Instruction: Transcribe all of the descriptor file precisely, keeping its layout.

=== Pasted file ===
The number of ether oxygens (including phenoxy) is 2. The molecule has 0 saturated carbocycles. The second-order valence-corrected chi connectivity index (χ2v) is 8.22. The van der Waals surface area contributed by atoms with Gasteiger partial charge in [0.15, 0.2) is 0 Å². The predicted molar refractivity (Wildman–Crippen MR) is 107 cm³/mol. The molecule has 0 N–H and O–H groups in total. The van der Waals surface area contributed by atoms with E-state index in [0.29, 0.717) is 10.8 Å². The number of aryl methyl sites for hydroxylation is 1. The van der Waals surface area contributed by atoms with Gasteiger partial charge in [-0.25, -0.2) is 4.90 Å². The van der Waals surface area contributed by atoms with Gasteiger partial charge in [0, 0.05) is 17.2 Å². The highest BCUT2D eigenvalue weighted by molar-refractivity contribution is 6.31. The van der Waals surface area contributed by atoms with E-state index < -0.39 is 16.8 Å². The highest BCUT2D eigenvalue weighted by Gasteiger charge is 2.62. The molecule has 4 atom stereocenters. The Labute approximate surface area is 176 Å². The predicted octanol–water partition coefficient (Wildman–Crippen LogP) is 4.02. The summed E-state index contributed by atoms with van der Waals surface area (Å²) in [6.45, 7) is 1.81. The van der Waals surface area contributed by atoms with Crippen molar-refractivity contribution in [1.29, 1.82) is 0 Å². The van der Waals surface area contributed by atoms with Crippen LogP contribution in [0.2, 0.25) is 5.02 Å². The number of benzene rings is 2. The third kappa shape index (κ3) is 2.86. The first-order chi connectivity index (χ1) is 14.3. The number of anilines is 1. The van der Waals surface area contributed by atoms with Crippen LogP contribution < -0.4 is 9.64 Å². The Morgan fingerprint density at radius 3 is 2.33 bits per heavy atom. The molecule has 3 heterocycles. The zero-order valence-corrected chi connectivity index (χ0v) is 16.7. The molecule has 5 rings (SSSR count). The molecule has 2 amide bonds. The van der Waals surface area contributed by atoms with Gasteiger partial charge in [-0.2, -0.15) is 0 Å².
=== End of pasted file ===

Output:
The number of ether oxygens (including phenoxy) is 2. The molecule has 0 saturated carbocycles. The second-order valence-corrected chi connectivity index (χ2v) is 8.22. The van der Waals surface area contributed by atoms with Gasteiger partial charge in [0.15, 0.2) is 0 Å². The predicted molar refractivity (Wildman–Crippen MR) is 107 cm³/mol. The molecule has 0 N–H and O–H groups in total. The van der Waals surface area contributed by atoms with E-state index in [0.29, 0.717) is 10.8 Å². The number of aryl methyl sites for hydroxylation is 1. The van der Waals surface area contributed by atoms with Gasteiger partial charge in [-0.25, -0.2) is 4.90 Å². The van der Waals surface area contributed by atoms with Gasteiger partial charge in [0, 0.05) is 17.2 Å². The highest BCUT2D eigenvalue weighted by molar-refractivity contribution is 6.31. The van der Waals surface area contributed by atoms with E-state index < -0.39 is 16.8 Å². The highest BCUT2D eigenvalue weighted by Gasteiger charge is 2.62. The molecule has 4 atom stereocenters. The Labute approximate surface area is 176 Å². The predicted octanol–water partition coefficient (Wildman–Crippen LogP) is 4.02. The summed E-state index contributed by atoms with van der Waals surface area (Å²) in [6.45, 7) is 1.81. The van der Waals surface area contributed by atoms with Crippen molar-refractivity contribution in [1.29, 1.82) is 0 Å². The van der Waals surface area contributed by atoms with Crippen LogP contribution in [0.2, 0.25) is 5.02 Å². The number of benzene rings is 2. The third kappa shape index (κ3) is 2.86. The first-order chi connectivity index (χ1) is 14.3. The number of anilines is 1. The van der Waals surface area contributed by atoms with Crippen LogP contribution < -0.4 is 9.64 Å². The Morgan fingerprint density at radius 3 is 2.33 bits per heavy atom. The molecule has 3 heterocycles. The zero-order valence-corrected chi connectivity index (χ0v) is 16.7. The molecule has 5 rings (SSSR count). The molecule has 2 amide bonds. The van der Waals surface area contributed by atoms with Gasteiger partial charge in [-0.2, -0.15) is 0 Å².